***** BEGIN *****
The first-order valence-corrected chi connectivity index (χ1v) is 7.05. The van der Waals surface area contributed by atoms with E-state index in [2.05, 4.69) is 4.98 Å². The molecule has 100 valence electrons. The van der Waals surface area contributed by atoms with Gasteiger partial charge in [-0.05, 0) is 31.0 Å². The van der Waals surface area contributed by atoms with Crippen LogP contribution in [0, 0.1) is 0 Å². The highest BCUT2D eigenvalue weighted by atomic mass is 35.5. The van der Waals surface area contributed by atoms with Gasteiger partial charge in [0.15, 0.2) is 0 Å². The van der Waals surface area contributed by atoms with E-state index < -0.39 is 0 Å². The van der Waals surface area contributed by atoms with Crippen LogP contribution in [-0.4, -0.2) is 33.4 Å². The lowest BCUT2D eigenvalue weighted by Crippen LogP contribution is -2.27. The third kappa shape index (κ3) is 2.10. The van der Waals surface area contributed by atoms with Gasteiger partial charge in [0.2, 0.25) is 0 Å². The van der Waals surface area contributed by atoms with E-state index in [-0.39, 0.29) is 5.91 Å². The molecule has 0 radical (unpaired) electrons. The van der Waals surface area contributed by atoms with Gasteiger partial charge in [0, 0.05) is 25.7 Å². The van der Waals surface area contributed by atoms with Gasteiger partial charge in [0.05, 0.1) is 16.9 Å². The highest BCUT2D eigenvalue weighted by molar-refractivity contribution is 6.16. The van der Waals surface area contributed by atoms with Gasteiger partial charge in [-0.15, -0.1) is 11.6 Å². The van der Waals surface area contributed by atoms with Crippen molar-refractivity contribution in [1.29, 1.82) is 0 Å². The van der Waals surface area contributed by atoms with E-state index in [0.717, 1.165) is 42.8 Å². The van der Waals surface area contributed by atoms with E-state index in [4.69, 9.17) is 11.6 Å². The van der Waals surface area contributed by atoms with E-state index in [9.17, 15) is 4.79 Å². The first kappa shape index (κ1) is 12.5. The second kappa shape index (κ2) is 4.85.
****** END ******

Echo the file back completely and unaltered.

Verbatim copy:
The first-order valence-corrected chi connectivity index (χ1v) is 7.05. The van der Waals surface area contributed by atoms with E-state index in [2.05, 4.69) is 4.98 Å². The molecule has 100 valence electrons. The van der Waals surface area contributed by atoms with Gasteiger partial charge in [-0.05, 0) is 31.0 Å². The van der Waals surface area contributed by atoms with Crippen LogP contribution in [0, 0.1) is 0 Å². The highest BCUT2D eigenvalue weighted by atomic mass is 35.5. The van der Waals surface area contributed by atoms with Gasteiger partial charge in [0.15, 0.2) is 0 Å². The van der Waals surface area contributed by atoms with E-state index < -0.39 is 0 Å². The van der Waals surface area contributed by atoms with Crippen LogP contribution in [-0.4, -0.2) is 33.4 Å². The lowest BCUT2D eigenvalue weighted by Crippen LogP contribution is -2.27. The third kappa shape index (κ3) is 2.10. The van der Waals surface area contributed by atoms with Gasteiger partial charge in [0.2, 0.25) is 0 Å². The van der Waals surface area contributed by atoms with E-state index in [-0.39, 0.29) is 5.91 Å². The molecule has 0 radical (unpaired) electrons. The van der Waals surface area contributed by atoms with Gasteiger partial charge in [0, 0.05) is 25.7 Å². The van der Waals surface area contributed by atoms with Gasteiger partial charge in [0.05, 0.1) is 16.9 Å². The highest BCUT2D eigenvalue weighted by molar-refractivity contribution is 6.16. The van der Waals surface area contributed by atoms with Gasteiger partial charge in [-0.15, -0.1) is 11.6 Å². The van der Waals surface area contributed by atoms with Crippen molar-refractivity contribution in [1.29, 1.82) is 0 Å². The van der Waals surface area contributed by atoms with E-state index in [0.717, 1.165) is 42.8 Å². The van der Waals surface area contributed by atoms with E-state index in [4.69, 9.17) is 11.6 Å². The van der Waals surface area contributed by atoms with E-state index in [9.17, 15) is 4.79 Å². The first kappa shape index (κ1) is 12.5. The second kappa shape index (κ2) is 4.85.